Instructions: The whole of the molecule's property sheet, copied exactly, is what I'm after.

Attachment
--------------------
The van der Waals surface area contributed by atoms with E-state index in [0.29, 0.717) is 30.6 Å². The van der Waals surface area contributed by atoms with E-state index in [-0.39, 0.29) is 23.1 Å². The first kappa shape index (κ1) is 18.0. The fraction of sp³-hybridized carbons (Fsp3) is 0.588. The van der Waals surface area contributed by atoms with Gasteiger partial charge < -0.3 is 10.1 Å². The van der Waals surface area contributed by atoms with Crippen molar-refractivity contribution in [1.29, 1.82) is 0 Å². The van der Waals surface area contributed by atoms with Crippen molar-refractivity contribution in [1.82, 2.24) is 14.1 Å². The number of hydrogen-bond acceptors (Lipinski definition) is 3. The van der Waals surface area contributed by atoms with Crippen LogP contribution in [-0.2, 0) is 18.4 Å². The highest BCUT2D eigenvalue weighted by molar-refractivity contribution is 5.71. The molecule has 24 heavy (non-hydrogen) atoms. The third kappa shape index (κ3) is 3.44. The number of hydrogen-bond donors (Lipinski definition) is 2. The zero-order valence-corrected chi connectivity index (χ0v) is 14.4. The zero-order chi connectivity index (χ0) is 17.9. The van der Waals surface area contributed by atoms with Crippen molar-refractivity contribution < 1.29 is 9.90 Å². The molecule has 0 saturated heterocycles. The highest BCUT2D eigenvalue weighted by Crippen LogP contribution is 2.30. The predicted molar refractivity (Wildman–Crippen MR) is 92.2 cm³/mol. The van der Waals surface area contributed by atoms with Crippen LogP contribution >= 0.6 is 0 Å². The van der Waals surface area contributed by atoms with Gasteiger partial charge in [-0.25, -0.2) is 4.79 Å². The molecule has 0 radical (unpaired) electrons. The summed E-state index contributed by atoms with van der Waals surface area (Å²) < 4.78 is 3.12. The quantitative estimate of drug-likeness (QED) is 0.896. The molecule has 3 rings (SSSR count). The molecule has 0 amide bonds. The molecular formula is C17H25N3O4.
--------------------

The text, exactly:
The van der Waals surface area contributed by atoms with E-state index in [0.29, 0.717) is 30.6 Å². The van der Waals surface area contributed by atoms with E-state index in [-0.39, 0.29) is 23.1 Å². The first kappa shape index (κ1) is 18.0. The fraction of sp³-hybridized carbons (Fsp3) is 0.588. The van der Waals surface area contributed by atoms with Gasteiger partial charge < -0.3 is 10.1 Å². The van der Waals surface area contributed by atoms with Crippen molar-refractivity contribution in [1.29, 1.82) is 0 Å². The van der Waals surface area contributed by atoms with Crippen molar-refractivity contribution in [1.82, 2.24) is 14.1 Å². The number of hydrogen-bond acceptors (Lipinski definition) is 3. The van der Waals surface area contributed by atoms with Crippen LogP contribution in [-0.2, 0) is 18.4 Å². The highest BCUT2D eigenvalue weighted by molar-refractivity contribution is 5.71. The molecule has 24 heavy (non-hydrogen) atoms. The third kappa shape index (κ3) is 3.44. The number of hydrogen-bond donors (Lipinski definition) is 2. The zero-order valence-corrected chi connectivity index (χ0v) is 14.4. The zero-order chi connectivity index (χ0) is 17.9. The van der Waals surface area contributed by atoms with Crippen molar-refractivity contribution < 1.29 is 9.90 Å². The molecule has 0 saturated heterocycles. The highest BCUT2D eigenvalue weighted by Crippen LogP contribution is 2.30. The predicted molar refractivity (Wildman–Crippen MR) is 92.2 cm³/mol. The van der Waals surface area contributed by atoms with Crippen LogP contribution >= 0.6 is 0 Å². The van der Waals surface area contributed by atoms with Gasteiger partial charge in [-0.25, -0.2) is 4.79 Å². The molecule has 0 radical (unpaired) electrons. The summed E-state index contributed by atoms with van der Waals surface area (Å²) < 4.78 is 3.12. The quantitative estimate of drug-likeness (QED) is 0.896. The molecule has 3 rings (SSSR count). The molecule has 0 amide bonds. The molecular formula is C17H25N3O4.